Weeks later, research conducted by the Meir Amit Terrorism and Information Centre in Israel – a think tank closely affiliated with security agencies – showed that out of the 236 Palestinians killed during the entire operation in Israeli attacks, at least 114 of them belonged to terrorist organisations. The IDF put that number even higher, claiming that close to 200 of the dead were known terrorists.
Before we break this down, an important statement: every civilian life lost in war is a tragedy, but there is a question of responsibility that needs to be addressed.
Palestinians argue that Israel is the side attacking and dropping the weapons. As a result, they say, it is Israel that is responsible.
Israel argues that Hamas intentionally stores its weapons and builds its command centres inside civilian infrastructure; and while Israel goes to great lengths to minimise collateral damage, it cannot ensure that there will not be civilian casualties.
The Metro is a case in point. That 500 bombs were dropped on a small space in such a short amount of time and “only” 42 people were killed – at least half of them terrorists according to Israel – is unprecedented in the history of war.
This was not done easily. Though intelligence revealed the tunnel network’s course, Israel could not just drop bombs along the route. That not only would have toppled dozens of buildings – it would have killed thousands of civilians.
Instead, what Israel did was astounding. It knew exactly how to hit the corner of a tunnel at a street intersection, having analysed precisely how many bombs and pounds of explosives would be needed so the explosion would have a greater effect underground and not above. When buildings did fall, it was because the collapse of the tunnel led to a collapse of the building. The structures themselves were not attacked.
“Considering the number of bombs that were dropped, it could have been much worse,” explained one senior IDF officer involved in planning the operation. “Had we done what Hamas wanted, we would have had thousands of dead civilians.”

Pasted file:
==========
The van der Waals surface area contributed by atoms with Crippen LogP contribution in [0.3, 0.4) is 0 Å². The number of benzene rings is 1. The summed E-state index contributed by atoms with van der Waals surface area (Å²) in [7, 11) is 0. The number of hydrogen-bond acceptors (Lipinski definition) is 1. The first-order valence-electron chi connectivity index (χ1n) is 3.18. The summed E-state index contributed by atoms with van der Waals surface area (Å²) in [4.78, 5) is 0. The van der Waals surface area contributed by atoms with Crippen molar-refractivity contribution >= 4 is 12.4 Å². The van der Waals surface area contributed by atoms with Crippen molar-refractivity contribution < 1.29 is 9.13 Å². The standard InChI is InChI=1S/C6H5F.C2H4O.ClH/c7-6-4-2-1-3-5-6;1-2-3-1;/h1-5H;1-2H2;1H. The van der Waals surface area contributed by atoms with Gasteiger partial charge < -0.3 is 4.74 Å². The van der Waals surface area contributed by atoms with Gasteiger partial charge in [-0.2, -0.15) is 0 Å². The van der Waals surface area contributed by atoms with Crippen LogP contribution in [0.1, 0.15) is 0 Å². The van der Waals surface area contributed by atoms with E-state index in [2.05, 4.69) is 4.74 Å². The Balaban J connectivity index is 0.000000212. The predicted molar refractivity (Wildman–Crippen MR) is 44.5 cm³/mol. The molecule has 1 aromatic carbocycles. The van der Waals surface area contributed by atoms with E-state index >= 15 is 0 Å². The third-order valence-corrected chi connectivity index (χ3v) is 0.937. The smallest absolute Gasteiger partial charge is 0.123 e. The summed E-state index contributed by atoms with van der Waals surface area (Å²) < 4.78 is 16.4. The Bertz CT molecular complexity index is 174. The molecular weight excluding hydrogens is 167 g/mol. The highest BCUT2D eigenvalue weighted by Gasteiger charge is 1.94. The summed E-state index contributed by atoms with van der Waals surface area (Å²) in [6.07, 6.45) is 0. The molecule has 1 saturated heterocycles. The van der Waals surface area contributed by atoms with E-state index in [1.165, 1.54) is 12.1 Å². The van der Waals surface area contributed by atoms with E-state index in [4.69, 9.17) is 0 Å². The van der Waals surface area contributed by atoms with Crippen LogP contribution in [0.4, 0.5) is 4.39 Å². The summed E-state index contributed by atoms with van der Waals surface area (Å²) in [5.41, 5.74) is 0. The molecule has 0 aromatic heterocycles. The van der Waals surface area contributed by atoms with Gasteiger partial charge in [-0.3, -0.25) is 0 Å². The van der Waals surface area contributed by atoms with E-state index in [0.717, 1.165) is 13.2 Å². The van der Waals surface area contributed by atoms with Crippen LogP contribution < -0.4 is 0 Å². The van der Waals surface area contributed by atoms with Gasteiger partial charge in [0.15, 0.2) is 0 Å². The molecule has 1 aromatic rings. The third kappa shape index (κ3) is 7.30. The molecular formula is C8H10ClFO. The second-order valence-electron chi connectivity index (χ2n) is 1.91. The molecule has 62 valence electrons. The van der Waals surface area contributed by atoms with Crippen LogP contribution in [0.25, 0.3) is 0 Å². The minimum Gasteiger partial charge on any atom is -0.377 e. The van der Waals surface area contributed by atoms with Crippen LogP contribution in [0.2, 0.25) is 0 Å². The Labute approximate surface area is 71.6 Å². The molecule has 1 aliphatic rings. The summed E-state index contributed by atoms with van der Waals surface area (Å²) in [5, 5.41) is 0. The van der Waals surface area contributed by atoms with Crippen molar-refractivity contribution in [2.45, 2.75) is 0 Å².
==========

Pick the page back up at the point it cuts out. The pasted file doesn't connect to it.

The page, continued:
When looking at the entire operation, that accomplishment is even more impressive. Israel attacked over 1,500 targets throughout 11 days of fighting. That is at least 1,500 bombs that were dropped on targets – and in many cases more than one bomb was used on a target to ensure they were destroyed.
Considering that Gaza, with its mere 365 square kilometres, is one of the most densely populated places in the world, the operation was an impressive achievement – and a testament to the way Israel operates and the measures it has in place to minimise civilian casualties.
While the world tends to look at this conflict through the dry and simple numbers of a scorecard – how many are dead in Gaza (more) compared with how many are dead in Israel (less) – this is a distorted perspective.
It should instead evaluate what exactly happened during the operation – the most accurate and precise military operation of this scale in modern military history.
Think about it: more than 1,500 bombs dropped in Gaza, on 1,500 targets – and maybe 60 civilians killed. That is something that has never been done before.
This does not mean the IDF did not make mistakes. Just as all wars include collateral damage, all wars include mistakes. But when looking at dry numbers, as the international community likes to do, what the IDF did in May is an unprecedented military accomplishment.